Mohamed Ali, the Egyptian contractor turned opposition figure has come under media scrutiny in Spain over alleged phantom projects in Barcelona.
In 2019, Ali, through his construction company Amlaak, proposed a grandiose project merging a pyramid with the set of Barcelona’s famous Tres Xemeneies of Sant Adrià del Besós (Three Chimneys) landmark. The latter are the remains of an old thermal power station that has been in disuse for several years, and which still has no defined future.
Crónica Global, a major Spanish news outlet which investigated the project, found out that Ali had spent €200,000 to use the project as a front with which to gain media access as an opposition leader.
According to the newspaper, Ali undertook a contract with the consultant Rafael Salanova Roma, who managed the project’s proposal for €50,000, excluding VAT, with the sum to be paid out over 10 payments.
“Half of those payments were made by bank cheque made out to Rafael Salanova, and the other half was made in cash,” Crónica Global reported, “This led to a complaint against Ali for an alleged crime, which was filed with the Unit of Economic and Fiscal Delinquency (UDEF).”
Ali is also said to have paid the architectural firm Alonso Balaguer y Arquitectos Asociados a sum of €30,000 for the project’s blueprint. Finally, to ensure media access, Ali contracted a well-known Barcelona communications agency for €40,000, which gave him access to several Spanish media outlets to promote his project.
These outlets include: Time Out; Eldiario.es; La Vanguardia; Via Empresa; El Periódico; Elle; El País; Tendencias; Expansión; ABC; Habitaclia; Fotocasa; Europa Press; TV3; and Catalunya Press o El Mundo.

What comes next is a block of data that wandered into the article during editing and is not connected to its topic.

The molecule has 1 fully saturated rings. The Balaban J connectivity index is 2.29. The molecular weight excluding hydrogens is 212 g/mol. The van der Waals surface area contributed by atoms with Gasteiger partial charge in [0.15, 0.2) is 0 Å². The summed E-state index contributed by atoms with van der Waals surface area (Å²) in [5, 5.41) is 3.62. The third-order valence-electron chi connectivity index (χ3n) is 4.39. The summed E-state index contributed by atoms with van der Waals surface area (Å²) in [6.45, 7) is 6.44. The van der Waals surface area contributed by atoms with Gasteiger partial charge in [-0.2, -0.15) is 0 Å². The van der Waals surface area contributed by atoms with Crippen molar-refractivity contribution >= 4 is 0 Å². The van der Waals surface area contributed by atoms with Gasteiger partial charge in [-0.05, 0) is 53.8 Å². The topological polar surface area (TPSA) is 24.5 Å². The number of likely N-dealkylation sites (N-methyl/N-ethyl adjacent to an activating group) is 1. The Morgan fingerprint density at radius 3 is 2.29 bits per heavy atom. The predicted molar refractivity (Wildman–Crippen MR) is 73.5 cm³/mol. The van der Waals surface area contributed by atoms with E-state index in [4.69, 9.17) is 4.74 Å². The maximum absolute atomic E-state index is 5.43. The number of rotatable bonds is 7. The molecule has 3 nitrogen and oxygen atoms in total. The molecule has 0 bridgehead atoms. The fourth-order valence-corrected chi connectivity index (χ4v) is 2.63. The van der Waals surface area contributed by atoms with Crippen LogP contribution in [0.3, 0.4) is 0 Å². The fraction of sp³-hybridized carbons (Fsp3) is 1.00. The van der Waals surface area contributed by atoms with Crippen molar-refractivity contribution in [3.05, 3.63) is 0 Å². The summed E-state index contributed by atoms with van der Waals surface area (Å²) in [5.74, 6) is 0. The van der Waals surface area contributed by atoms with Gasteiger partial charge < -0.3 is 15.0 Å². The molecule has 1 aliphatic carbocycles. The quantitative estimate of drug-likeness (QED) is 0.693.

According to Crónica Global, Spain’s tax watchdog Agencia Estatal de Administración Tributaria (AEAT), UDEF, and the Catalonia police force are investigating Ali for tax fraud. Ali now faces allegations that he used the project as a facade, with no due diligence performed, and no investment plan in place. He also has allegedly not gained permission for the project under Catalonia’s Metropolitan Urban Master Plan (PDUM).
In 2018, Ali went to Spain on a golden visa, which allows residency in exchange for buying a property worth more than €500,000. The contractor, who had previously been based in Egypt, caused controversy last year in an attempt to stir up protests in Egypt by broadcasting online videos critical of the country’s government.
Through a series of YouTube videos, some of which were broadcast by anti-regime channels based mostly in Turkey and Qatar, the fugitive contractor and part-time actor claimed that the army owes him millions and has accused the military and President Abdel Fattah Al-Sisi of misuse of public funds. Ali, who has since moved to Spain, is calling for the departure of Al-Sisi.
This year, from his safe exile in Spain, Ali renewed his call on Egyptians to launch protests between 20 and 25 September to remove the regime. At the time, he had also boasted he would be able to mobilise five million protesters onto the streets of Egypt.
Back in his homeland, Ali has been sentenced, in absentia, to six months in jail on charges of tax evasion.